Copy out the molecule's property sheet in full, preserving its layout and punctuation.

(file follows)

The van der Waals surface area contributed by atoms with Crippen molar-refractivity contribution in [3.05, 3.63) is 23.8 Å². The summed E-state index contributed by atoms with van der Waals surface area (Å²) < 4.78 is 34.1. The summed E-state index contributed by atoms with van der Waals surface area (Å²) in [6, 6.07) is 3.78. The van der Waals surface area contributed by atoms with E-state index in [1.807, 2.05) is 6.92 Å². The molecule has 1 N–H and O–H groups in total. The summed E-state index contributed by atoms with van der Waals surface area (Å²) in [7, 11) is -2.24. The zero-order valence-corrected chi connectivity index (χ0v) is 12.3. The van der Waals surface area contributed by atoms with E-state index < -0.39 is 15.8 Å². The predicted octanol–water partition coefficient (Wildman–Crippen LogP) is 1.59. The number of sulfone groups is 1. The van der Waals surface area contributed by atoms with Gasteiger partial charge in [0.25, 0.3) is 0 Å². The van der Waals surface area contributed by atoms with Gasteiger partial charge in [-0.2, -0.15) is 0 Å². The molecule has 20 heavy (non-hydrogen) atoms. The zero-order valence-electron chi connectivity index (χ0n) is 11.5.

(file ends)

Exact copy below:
The van der Waals surface area contributed by atoms with Crippen molar-refractivity contribution in [3.05, 3.63) is 23.8 Å². The summed E-state index contributed by atoms with van der Waals surface area (Å²) < 4.78 is 34.1. The summed E-state index contributed by atoms with van der Waals surface area (Å²) in [6, 6.07) is 3.78. The van der Waals surface area contributed by atoms with E-state index in [1.807, 2.05) is 6.92 Å². The molecule has 1 N–H and O–H groups in total. The summed E-state index contributed by atoms with van der Waals surface area (Å²) in [7, 11) is -2.24. The zero-order valence-corrected chi connectivity index (χ0v) is 12.3. The van der Waals surface area contributed by atoms with E-state index < -0.39 is 15.8 Å². The predicted octanol–water partition coefficient (Wildman–Crippen LogP) is 1.59. The number of sulfone groups is 1. The van der Waals surface area contributed by atoms with Gasteiger partial charge in [0.25, 0.3) is 0 Å². The van der Waals surface area contributed by atoms with Gasteiger partial charge in [-0.2, -0.15) is 0 Å². The molecule has 20 heavy (non-hydrogen) atoms. The zero-order valence-electron chi connectivity index (χ0n) is 11.5.